The NFLPA told the agents of this year’s free-agent class who demonstrated during the national anthem to collect and report relevant information about teams’ questions to them in regards to the protests.
And the union believes a team, presumably the Cincinnati Bengals, made improper inquiries to safety Eric Reid based on league policy.
Reid, the former San Francisco 49ers safety who notably kneeled alongside quarterback Colin Kaepernick to protest racial inequality during the anthem through the 2016 season, visited with the Bengals this offseason. He reportedly was asked by Bengals owner Mike Brown about his plans to kneel during the anthem and was told he would be prohibited from doing so. Reid, who reportedly refused to state his plans, was not signed.
The NFLPA’s statement didn’t mention the Bengals, but Pro Football Talk said it was related to the Bengals. Cincinnati was Reid’s only known free-agent visit.
Here’s the NFLPA’s statement:
The NFLPA has filed a non-injury grievance and a system arbitrator case on behalf of free agent safety Eric Reid. Prior to the start of the current NFL off-season, our Union directed the agents of free agent players who had participated in peaceful on-field demonstrations to collect, memorialize and report any relevant information about potential violations of the Collective Bargaining Agreement by teams. These cases were filed based upon the following:
There is no League rule that prohibits players from demonstrating during the national anthem.
The NFL has made it clear both publicly and to the NFLPA that they would respect the rights of players to demonstrate.
The Collective Bargaining Agreement definitively states that League (NFL) rules supersede any conflicting club rules.
According to our information, a club appears to have based its decision not to sign a player based on the player’s statement that he would challenge the implementation of a club’s policy prohibiting demonstration, which is contrary to the League policy.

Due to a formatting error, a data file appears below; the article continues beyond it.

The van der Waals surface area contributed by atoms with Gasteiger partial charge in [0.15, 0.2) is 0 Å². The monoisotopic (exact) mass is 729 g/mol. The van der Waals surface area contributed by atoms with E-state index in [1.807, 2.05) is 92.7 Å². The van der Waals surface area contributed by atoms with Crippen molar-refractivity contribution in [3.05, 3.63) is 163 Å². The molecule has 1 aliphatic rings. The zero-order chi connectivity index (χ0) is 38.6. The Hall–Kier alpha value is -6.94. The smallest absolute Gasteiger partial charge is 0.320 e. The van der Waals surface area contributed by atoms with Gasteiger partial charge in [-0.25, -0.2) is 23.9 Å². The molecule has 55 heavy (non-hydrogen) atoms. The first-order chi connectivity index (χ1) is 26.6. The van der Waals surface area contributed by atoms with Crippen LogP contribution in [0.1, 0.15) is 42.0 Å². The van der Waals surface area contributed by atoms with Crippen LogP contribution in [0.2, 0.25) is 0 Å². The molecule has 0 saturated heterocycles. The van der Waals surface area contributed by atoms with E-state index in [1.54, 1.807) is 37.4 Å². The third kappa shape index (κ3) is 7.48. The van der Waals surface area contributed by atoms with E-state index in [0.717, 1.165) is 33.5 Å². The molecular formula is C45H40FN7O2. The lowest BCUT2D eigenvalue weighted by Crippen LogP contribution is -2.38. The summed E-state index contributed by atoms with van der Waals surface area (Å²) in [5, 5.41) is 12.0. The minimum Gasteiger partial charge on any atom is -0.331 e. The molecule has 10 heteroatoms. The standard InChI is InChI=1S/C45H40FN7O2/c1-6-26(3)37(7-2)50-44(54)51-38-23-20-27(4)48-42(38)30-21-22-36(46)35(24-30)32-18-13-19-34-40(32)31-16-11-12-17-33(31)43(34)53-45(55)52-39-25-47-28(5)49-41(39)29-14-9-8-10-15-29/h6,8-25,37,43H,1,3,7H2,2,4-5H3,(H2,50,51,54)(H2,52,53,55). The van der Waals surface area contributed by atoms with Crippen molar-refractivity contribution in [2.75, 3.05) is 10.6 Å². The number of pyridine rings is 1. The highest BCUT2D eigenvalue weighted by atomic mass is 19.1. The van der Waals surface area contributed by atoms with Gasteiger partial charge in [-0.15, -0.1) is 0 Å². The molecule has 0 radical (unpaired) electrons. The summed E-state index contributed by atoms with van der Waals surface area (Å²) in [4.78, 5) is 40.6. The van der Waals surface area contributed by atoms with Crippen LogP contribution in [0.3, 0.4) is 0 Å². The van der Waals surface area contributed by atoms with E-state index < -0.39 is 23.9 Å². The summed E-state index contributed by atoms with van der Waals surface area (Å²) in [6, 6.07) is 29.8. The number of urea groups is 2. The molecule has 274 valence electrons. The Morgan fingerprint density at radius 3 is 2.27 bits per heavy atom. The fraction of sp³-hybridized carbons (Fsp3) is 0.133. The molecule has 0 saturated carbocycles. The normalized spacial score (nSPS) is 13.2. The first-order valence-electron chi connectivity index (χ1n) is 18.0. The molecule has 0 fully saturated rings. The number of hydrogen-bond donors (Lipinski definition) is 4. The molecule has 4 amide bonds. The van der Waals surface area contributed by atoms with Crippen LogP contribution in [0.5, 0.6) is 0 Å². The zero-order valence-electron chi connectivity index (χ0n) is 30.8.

At least one club owner has asked pre-employment interview questions about a player’s intent to demonstrate. We believe these questions are improper, given League policy.
Our Union continues to monitor these developments.
It’s an important development in the uncomfortable divide between the NFL and its players. The NFL has owners that don’t want players kneeling. This is the first time the players have specifically challenged the league on its anthem policy, or perhaps more specifically a lack of one. The NFL hasn’t implemented any policy that would force players to stand for the anthem or stay in the locker room, and has supported players in other ways when it comes to their fight for social issues. The lack of a league policy prohibiting kneeling for the anthem is at the center of the NFLPA’s issue in the Reid case.
Reid has filed a collusion grievance. So has Kaepernick. The entire issue hung over the NFL last season, and with Reid being unsigned and the NFLPA fighting the league on the issue, it could again.
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